Finishing Gilded Frames

Woodworks by John

CGF II, Certified Grumble Framer Level 2
Jul 4, 2000
North Las Vegas, NV
Retired, work from home shop
I am working on hand carving and gilding frames and need some advice. I'm ok at the gilding and carving but would like to know how to achieve that soft patina found on most plein air frames. Would anyone share their formulas with me? I've used raw umber mixed thinned with shellac but it's not exactly what I'd like to get, any help and/or tips would be appreciated.
Thanks, John
The patina of a fine gilded frame is not a single coating. Rather it is a combination of many layers and the manupalitation of these layers.

I would suggest classes offered by SOG Society of Gilders. Like everything else it is learning how to use the formula, not just the raw formula.
Jerome, thanks for your response. I mainly build furniture and do the framing for my artist/wife. I've taken a couple of classes at the West Coast Framing Show in Las Vegas but, like you said, really need to work on technique. I appreciate the info about SOG and have checked out the website. Four more years of my day job (teaching) and I can devote full time to the arts!
John, although Jerome is entirely correct in suggesting the classes.... I understand where you are coming from as a "hobbiest" at this time.

Try whipping up some "moka latte" color instead of your raw umber.... out of acrylic paint.... then thin untill it almost starts falling apart, then add a little white glue.... and either pat on with some wadding cloth or spray on with a HVLP gun. Fog the frame not coat. Let almost dry then brush with a very soft dry brush. let dry. If you need more, apply coats untill desired affect is reached. Then coat with clear canuba wax, and let harden, then a little dusting of pumic stone or whiting for higher tones, and soft wipe back to glow not polish.

Hope this helps untill you can book some of those classes.
One of the most useful materials for toning gilt
frames is casein paint. It can be found at better
art suppliers and can be thinned with water and
a bit of alcohol (to serve as a wetting agent)
and applied in thin, even coats to give a silky,
rich tone to the gold. It is also the traditional
side paint for gold frames. As John noted, that
is only the beginning. One other tip that is useful comes from Stanley Robertson, who suggested
rugging the finished frame with paper, to approximate years of handling.

My advice to you....Years of experience.

That is the only way to get good at the finished product of gilding finishes. Why do you think it costs so much?
Casien can be hard to find. We, like many art supply stores don't stock it because of low demand and limited shelf life. As a milk by product it does spoil. My solution has been to buy the casien binder in powder form and make it as needed and mix with powdered pigment. It keeps well for up to several months in the fridge. I mail order mine from Kremer Pigments. Keep your layers thin. Usually I like to seal the gold with 1 1/2lb cut shellac. Apply and imediatley blot off with cheese cloth so it is a very light coat. Apply casien using the same technique. Final seal with the shellac, once again the same technique but often I will pick up a touch of dry pigment with the shellac. Learned this from John Sansbury and it (or variations) works well with either water or oil gilding.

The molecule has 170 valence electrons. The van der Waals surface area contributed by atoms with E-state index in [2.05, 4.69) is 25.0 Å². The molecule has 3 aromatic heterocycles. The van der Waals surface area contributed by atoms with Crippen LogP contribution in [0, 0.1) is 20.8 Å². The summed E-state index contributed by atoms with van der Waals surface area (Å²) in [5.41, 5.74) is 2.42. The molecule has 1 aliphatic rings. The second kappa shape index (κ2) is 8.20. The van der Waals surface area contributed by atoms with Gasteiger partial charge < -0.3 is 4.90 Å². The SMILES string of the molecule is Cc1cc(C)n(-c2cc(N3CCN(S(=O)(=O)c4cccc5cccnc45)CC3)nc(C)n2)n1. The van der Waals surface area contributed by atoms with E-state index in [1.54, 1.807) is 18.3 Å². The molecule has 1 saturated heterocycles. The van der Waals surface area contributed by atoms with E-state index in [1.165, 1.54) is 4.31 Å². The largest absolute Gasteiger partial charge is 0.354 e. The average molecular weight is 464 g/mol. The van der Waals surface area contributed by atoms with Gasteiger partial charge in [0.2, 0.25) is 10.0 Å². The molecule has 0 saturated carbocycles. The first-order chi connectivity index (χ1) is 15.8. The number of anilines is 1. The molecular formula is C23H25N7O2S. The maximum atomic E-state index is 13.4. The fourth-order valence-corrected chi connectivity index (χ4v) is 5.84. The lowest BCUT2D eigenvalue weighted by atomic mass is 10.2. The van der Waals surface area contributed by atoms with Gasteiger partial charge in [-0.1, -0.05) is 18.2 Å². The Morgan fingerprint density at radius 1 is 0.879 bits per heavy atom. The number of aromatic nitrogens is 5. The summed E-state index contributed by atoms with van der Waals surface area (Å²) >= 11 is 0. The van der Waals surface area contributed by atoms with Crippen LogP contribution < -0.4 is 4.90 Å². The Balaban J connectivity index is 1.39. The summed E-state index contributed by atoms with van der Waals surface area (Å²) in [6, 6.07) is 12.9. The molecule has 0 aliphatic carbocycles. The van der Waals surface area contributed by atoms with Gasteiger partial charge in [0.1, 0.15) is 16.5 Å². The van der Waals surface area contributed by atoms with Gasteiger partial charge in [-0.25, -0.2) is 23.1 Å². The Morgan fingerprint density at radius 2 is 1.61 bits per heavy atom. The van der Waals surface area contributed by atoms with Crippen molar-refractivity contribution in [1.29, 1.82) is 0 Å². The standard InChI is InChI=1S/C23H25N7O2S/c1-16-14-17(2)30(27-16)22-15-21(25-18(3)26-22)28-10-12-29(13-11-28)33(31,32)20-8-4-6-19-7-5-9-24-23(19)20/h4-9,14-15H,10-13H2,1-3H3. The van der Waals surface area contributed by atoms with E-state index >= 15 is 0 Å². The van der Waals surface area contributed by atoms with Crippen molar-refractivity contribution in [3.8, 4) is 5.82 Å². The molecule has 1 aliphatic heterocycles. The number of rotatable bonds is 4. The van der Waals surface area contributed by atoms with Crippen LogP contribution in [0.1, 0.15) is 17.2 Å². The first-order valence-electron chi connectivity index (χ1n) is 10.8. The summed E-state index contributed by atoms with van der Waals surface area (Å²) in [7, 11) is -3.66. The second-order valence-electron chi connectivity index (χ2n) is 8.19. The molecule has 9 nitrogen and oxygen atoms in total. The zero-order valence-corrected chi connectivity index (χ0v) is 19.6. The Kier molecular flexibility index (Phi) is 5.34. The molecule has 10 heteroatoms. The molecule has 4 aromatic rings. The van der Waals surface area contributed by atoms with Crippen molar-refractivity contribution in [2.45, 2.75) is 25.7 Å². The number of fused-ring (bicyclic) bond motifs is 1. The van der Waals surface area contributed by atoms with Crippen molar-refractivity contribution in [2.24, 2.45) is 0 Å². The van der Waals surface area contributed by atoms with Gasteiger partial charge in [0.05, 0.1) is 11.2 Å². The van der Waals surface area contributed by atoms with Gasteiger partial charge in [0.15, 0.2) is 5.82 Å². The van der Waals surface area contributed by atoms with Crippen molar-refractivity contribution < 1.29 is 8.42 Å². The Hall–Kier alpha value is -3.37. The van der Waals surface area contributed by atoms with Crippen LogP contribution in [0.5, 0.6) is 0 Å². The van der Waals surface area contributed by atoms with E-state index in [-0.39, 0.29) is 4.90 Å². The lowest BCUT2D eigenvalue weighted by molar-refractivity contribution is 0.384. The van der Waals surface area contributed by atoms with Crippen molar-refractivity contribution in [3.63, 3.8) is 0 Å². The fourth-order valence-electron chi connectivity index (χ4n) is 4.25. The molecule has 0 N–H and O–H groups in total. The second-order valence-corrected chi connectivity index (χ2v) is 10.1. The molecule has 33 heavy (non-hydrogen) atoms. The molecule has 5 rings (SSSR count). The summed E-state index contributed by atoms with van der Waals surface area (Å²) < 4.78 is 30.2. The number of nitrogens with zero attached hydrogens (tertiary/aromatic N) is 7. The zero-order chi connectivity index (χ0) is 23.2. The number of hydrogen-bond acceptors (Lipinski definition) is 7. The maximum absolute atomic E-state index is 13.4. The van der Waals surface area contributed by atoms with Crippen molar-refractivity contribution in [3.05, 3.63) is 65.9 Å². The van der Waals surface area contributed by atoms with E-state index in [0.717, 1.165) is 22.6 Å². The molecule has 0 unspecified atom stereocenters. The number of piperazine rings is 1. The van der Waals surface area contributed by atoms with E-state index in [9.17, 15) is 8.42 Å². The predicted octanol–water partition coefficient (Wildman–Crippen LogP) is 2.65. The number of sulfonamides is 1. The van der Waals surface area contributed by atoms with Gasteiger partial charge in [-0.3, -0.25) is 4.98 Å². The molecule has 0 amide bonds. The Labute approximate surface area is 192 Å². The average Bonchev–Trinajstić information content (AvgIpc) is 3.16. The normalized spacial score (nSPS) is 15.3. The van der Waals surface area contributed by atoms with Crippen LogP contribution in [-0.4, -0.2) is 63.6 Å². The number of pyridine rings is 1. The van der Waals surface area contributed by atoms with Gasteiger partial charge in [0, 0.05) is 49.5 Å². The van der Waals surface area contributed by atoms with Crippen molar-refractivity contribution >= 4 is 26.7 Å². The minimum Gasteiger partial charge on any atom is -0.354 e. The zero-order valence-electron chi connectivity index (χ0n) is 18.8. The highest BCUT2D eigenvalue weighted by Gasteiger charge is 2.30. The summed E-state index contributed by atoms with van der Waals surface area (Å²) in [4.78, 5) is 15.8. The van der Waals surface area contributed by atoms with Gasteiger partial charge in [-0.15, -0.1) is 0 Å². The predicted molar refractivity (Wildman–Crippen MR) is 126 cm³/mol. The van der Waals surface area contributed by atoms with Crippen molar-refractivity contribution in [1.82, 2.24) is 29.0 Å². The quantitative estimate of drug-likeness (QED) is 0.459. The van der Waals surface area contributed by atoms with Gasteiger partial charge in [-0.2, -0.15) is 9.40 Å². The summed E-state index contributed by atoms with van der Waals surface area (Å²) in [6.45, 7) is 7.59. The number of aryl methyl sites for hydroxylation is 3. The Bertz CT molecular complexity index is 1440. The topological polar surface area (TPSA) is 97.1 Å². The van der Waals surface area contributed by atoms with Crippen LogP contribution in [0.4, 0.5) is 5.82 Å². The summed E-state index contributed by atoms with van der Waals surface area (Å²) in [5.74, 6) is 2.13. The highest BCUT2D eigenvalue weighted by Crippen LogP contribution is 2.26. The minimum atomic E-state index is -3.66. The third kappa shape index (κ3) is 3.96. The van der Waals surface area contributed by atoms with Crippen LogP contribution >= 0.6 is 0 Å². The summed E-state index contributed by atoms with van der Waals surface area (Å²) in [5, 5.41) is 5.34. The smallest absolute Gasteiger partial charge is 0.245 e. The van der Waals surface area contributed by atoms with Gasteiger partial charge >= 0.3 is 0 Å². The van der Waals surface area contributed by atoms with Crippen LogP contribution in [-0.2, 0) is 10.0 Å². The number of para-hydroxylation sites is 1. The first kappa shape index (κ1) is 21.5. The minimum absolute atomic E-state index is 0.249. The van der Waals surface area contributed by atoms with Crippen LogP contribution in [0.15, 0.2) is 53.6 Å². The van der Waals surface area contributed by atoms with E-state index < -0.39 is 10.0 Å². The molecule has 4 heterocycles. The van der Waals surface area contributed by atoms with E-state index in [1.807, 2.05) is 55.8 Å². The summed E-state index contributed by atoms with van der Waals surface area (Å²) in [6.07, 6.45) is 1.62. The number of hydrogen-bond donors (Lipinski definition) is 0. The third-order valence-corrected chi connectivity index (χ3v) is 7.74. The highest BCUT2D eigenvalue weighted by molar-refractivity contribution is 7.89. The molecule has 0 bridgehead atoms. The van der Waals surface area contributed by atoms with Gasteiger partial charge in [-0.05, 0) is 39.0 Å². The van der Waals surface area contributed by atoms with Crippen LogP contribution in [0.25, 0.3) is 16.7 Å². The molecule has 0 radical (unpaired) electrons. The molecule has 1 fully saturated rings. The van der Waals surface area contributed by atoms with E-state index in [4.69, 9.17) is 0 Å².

We have a bottle of "mud" we got from Abe Munn. Not sure if it is still available to buy or not.. but it works very well.. can be thinned to whatever consistancy you like and it has a powdery finish when it is dry.
the Munn "mud" is casein paint mixed to the color they like.

Casein paint is also available from theatre supply houses.

Rosco's Iddings Deep Color® comes in quarts and is pure casein.........Watch the other brands most have acrylic mediums included in their formulas.
I'm thankful for all of the replies and hints. I realize that just like building furniture, gilding will take years of practice. I have found casien colors by Shiva in a tube form at Dick Blick. Are any of you familiar with it and it's use? John
Haven't used Shiva but it's casien all right. should work fine. Just thin it way down. If you find the pigment becomes too dispers when thinned they do make an emulsion that you can add (just a drop or two will do) to bind it back together.
One trick you can use to extend the life of your
casein tubes is to store them with a damp sponge
in an empty house paint can. A bit of alcohol
in the sponge should help keep the mold at bay.

Hugh, I am shocked.... You're really posting alot lately.... and it's all little bit of emerals, rubys, and diamonds....

We need you to get out on the grumble more often...

If I get back to WDC again...I want to take you to dinner for about 9 hours.... don't mind me if I wear a little duct tape on my mouth... :D